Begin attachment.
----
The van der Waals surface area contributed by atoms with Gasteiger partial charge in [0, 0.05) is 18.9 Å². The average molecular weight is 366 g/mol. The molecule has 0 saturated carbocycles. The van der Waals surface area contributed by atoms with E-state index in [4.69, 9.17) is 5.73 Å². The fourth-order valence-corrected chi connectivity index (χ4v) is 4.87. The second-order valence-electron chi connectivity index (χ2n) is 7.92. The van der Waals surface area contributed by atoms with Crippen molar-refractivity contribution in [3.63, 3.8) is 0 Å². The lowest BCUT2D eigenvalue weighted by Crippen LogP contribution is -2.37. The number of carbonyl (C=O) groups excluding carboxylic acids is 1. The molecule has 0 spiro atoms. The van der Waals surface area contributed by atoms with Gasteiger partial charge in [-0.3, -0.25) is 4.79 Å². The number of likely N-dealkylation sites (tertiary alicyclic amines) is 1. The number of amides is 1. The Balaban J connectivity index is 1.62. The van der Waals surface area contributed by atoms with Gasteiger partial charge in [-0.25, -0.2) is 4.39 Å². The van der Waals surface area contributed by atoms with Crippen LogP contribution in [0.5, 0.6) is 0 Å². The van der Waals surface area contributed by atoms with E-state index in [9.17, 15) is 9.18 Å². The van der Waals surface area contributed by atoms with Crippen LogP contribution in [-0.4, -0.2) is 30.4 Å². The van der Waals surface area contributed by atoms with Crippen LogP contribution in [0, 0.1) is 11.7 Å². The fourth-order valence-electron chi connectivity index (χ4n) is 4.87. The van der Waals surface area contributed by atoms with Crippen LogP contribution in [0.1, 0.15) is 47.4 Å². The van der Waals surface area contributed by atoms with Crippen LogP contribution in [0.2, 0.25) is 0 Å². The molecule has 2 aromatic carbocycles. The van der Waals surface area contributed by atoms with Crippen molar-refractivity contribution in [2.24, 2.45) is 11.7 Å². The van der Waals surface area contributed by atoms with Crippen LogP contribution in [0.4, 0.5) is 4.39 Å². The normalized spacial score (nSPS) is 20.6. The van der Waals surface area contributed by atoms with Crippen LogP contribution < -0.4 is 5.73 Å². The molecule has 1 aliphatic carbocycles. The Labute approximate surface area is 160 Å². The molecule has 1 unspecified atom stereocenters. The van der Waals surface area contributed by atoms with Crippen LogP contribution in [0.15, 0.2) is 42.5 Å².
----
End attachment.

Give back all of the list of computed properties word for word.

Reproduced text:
The van der Waals surface area contributed by atoms with Gasteiger partial charge in [0, 0.05) is 18.9 Å². The average molecular weight is 366 g/mol. The molecule has 0 saturated carbocycles. The van der Waals surface area contributed by atoms with E-state index in [4.69, 9.17) is 5.73 Å². The fourth-order valence-corrected chi connectivity index (χ4v) is 4.87. The second-order valence-electron chi connectivity index (χ2n) is 7.92. The van der Waals surface area contributed by atoms with Crippen molar-refractivity contribution in [3.63, 3.8) is 0 Å². The lowest BCUT2D eigenvalue weighted by Crippen LogP contribution is -2.37. The number of carbonyl (C=O) groups excluding carboxylic acids is 1. The molecule has 0 spiro atoms. The van der Waals surface area contributed by atoms with Gasteiger partial charge in [-0.3, -0.25) is 4.79 Å². The number of likely N-dealkylation sites (tertiary alicyclic amines) is 1. The number of amides is 1. The Balaban J connectivity index is 1.62. The van der Waals surface area contributed by atoms with Gasteiger partial charge in [-0.25, -0.2) is 4.39 Å². The van der Waals surface area contributed by atoms with Crippen LogP contribution in [0.5, 0.6) is 0 Å². The van der Waals surface area contributed by atoms with E-state index in [9.17, 15) is 9.18 Å². The van der Waals surface area contributed by atoms with Crippen LogP contribution in [-0.4, -0.2) is 30.4 Å². The van der Waals surface area contributed by atoms with Crippen LogP contribution in [0, 0.1) is 11.7 Å². The fourth-order valence-electron chi connectivity index (χ4n) is 4.87. The van der Waals surface area contributed by atoms with Crippen LogP contribution in [0.1, 0.15) is 47.4 Å². The van der Waals surface area contributed by atoms with Crippen LogP contribution in [0.2, 0.25) is 0 Å². The molecule has 2 aromatic carbocycles. The van der Waals surface area contributed by atoms with Crippen molar-refractivity contribution in [2.24, 2.45) is 11.7 Å². The van der Waals surface area contributed by atoms with Crippen LogP contribution in [0.4, 0.5) is 4.39 Å². The normalized spacial score (nSPS) is 20.6. The van der Waals surface area contributed by atoms with Crippen LogP contribution < -0.4 is 5.73 Å². The molecule has 1 aliphatic carbocycles. The Labute approximate surface area is 160 Å². The molecule has 1 unspecified atom stereocenters. The van der Waals surface area contributed by atoms with Crippen LogP contribution in [0.15, 0.2) is 42.5 Å².